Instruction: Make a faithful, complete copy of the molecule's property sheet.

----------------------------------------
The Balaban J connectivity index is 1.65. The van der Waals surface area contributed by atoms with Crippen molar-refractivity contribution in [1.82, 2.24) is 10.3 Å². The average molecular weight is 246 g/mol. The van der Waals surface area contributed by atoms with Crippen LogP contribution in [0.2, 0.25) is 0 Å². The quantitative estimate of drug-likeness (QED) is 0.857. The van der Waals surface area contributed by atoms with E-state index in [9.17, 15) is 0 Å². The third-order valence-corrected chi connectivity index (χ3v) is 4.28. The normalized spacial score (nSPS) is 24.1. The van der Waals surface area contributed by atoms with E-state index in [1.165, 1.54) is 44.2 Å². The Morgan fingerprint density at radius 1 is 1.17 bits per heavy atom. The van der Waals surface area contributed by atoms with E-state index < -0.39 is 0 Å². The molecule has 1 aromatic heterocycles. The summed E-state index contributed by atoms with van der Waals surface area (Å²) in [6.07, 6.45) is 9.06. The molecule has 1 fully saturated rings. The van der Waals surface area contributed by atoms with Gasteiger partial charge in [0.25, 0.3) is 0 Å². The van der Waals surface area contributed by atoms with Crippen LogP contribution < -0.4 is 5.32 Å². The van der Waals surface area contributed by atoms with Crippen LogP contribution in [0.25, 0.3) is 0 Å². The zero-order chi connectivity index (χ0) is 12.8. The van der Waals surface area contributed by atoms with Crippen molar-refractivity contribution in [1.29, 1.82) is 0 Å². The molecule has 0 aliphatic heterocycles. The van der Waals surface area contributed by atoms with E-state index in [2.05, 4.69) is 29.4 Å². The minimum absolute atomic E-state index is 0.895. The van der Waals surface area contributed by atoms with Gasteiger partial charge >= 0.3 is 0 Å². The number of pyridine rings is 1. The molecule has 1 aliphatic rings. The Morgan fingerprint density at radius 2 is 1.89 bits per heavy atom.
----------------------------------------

The Balaban J connectivity index is 1.65. The van der Waals surface area contributed by atoms with Crippen molar-refractivity contribution in [1.82, 2.24) is 10.3 Å². The average molecular weight is 246 g/mol. The van der Waals surface area contributed by atoms with Crippen LogP contribution in [0.2, 0.25) is 0 Å². The quantitative estimate of drug-likeness (QED) is 0.857. The van der Waals surface area contributed by atoms with E-state index in [9.17, 15) is 0 Å². The third-order valence-corrected chi connectivity index (χ3v) is 4.28. The normalized spacial score (nSPS) is 24.1. The van der Waals surface area contributed by atoms with E-state index in [1.165, 1.54) is 44.2 Å². The Morgan fingerprint density at radius 1 is 1.17 bits per heavy atom. The van der Waals surface area contributed by atoms with E-state index < -0.39 is 0 Å². The molecule has 1 aromatic heterocycles. The summed E-state index contributed by atoms with van der Waals surface area (Å²) in [6.07, 6.45) is 9.06. The molecule has 1 fully saturated rings. The van der Waals surface area contributed by atoms with Gasteiger partial charge in [0.25, 0.3) is 0 Å². The van der Waals surface area contributed by atoms with Crippen LogP contribution < -0.4 is 5.32 Å². The van der Waals surface area contributed by atoms with Crippen LogP contribution in [0.25, 0.3) is 0 Å². The zero-order chi connectivity index (χ0) is 12.8. The van der Waals surface area contributed by atoms with Crippen molar-refractivity contribution in [1.29, 1.82) is 0 Å². The molecule has 0 aliphatic heterocycles. The van der Waals surface area contributed by atoms with E-state index in [2.05, 4.69) is 29.4 Å². The minimum absolute atomic E-state index is 0.895. The van der Waals surface area contributed by atoms with Gasteiger partial charge >= 0.3 is 0 Å². The number of pyridine rings is 1. The molecule has 1 aliphatic rings. The Morgan fingerprint density at radius 2 is 1.89 bits per heavy atom.